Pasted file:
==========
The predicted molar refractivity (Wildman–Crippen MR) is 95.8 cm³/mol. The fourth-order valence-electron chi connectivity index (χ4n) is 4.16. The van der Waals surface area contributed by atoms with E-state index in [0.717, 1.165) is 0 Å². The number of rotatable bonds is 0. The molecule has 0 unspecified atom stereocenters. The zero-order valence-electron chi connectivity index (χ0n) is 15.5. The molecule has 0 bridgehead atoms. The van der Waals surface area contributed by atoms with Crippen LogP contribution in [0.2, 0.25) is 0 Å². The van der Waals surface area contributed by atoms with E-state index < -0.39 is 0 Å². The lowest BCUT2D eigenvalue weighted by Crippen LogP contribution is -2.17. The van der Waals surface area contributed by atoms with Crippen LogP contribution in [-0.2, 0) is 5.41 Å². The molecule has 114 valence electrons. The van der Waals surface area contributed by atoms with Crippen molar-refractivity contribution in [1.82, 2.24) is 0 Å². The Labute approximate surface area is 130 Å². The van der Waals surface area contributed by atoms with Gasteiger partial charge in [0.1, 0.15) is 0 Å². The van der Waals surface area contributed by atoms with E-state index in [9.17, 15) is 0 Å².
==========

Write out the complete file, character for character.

The predicted molar refractivity (Wildman–Crippen MR) is 95.8 cm³/mol. The fourth-order valence-electron chi connectivity index (χ4n) is 4.16. The van der Waals surface area contributed by atoms with E-state index in [0.717, 1.165) is 0 Å². The number of rotatable bonds is 0. The molecule has 0 unspecified atom stereocenters. The zero-order valence-electron chi connectivity index (χ0n) is 15.5. The molecule has 0 bridgehead atoms. The van der Waals surface area contributed by atoms with Crippen LogP contribution in [0.2, 0.25) is 0 Å². The van der Waals surface area contributed by atoms with E-state index < -0.39 is 0 Å². The lowest BCUT2D eigenvalue weighted by Crippen LogP contribution is -2.17. The van der Waals surface area contributed by atoms with Crippen LogP contribution in [-0.2, 0) is 5.41 Å². The molecule has 114 valence electrons. The van der Waals surface area contributed by atoms with Crippen molar-refractivity contribution in [1.82, 2.24) is 0 Å². The Labute approximate surface area is 130 Å². The van der Waals surface area contributed by atoms with Gasteiger partial charge in [0.1, 0.15) is 0 Å². The van der Waals surface area contributed by atoms with E-state index in [9.17, 15) is 0 Å².